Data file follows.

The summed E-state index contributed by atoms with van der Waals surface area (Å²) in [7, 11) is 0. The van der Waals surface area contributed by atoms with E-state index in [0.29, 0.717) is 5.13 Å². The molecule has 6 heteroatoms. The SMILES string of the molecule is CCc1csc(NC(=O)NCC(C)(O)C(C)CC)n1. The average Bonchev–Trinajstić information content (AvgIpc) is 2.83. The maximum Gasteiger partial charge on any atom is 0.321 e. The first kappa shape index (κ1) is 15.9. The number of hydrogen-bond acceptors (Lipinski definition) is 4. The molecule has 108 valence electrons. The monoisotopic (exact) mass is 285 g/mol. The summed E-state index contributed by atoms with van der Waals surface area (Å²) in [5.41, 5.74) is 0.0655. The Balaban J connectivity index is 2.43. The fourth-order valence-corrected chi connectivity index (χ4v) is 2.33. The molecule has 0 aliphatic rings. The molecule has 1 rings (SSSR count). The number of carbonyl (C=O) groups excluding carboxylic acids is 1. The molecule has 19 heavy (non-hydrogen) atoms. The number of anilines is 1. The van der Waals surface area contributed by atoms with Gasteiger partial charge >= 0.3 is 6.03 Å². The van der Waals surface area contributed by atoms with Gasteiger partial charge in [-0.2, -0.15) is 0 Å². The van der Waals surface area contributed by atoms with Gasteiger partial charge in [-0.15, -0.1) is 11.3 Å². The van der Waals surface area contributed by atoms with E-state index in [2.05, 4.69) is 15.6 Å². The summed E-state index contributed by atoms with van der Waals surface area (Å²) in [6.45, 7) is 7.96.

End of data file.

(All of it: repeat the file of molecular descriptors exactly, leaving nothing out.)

The summed E-state index contributed by atoms with van der Waals surface area (Å²) in [7, 11) is 0. The van der Waals surface area contributed by atoms with E-state index in [0.29, 0.717) is 5.13 Å². The molecule has 6 heteroatoms. The SMILES string of the molecule is CCc1csc(NC(=O)NCC(C)(O)C(C)CC)n1. The average Bonchev–Trinajstić information content (AvgIpc) is 2.83. The maximum Gasteiger partial charge on any atom is 0.321 e. The first kappa shape index (κ1) is 15.9. The number of hydrogen-bond acceptors (Lipinski definition) is 4. The molecule has 108 valence electrons. The monoisotopic (exact) mass is 285 g/mol. The summed E-state index contributed by atoms with van der Waals surface area (Å²) in [5.41, 5.74) is 0.0655. The Balaban J connectivity index is 2.43. The fourth-order valence-corrected chi connectivity index (χ4v) is 2.33. The molecule has 0 aliphatic rings. The molecule has 1 rings (SSSR count). The number of carbonyl (C=O) groups excluding carboxylic acids is 1. The molecule has 19 heavy (non-hydrogen) atoms. The number of anilines is 1. The van der Waals surface area contributed by atoms with Gasteiger partial charge >= 0.3 is 6.03 Å². The van der Waals surface area contributed by atoms with Gasteiger partial charge in [-0.2, -0.15) is 0 Å². The van der Waals surface area contributed by atoms with Gasteiger partial charge in [-0.15, -0.1) is 11.3 Å². The van der Waals surface area contributed by atoms with E-state index in [2.05, 4.69) is 15.6 Å². The summed E-state index contributed by atoms with van der Waals surface area (Å²) in [6.45, 7) is 7.96.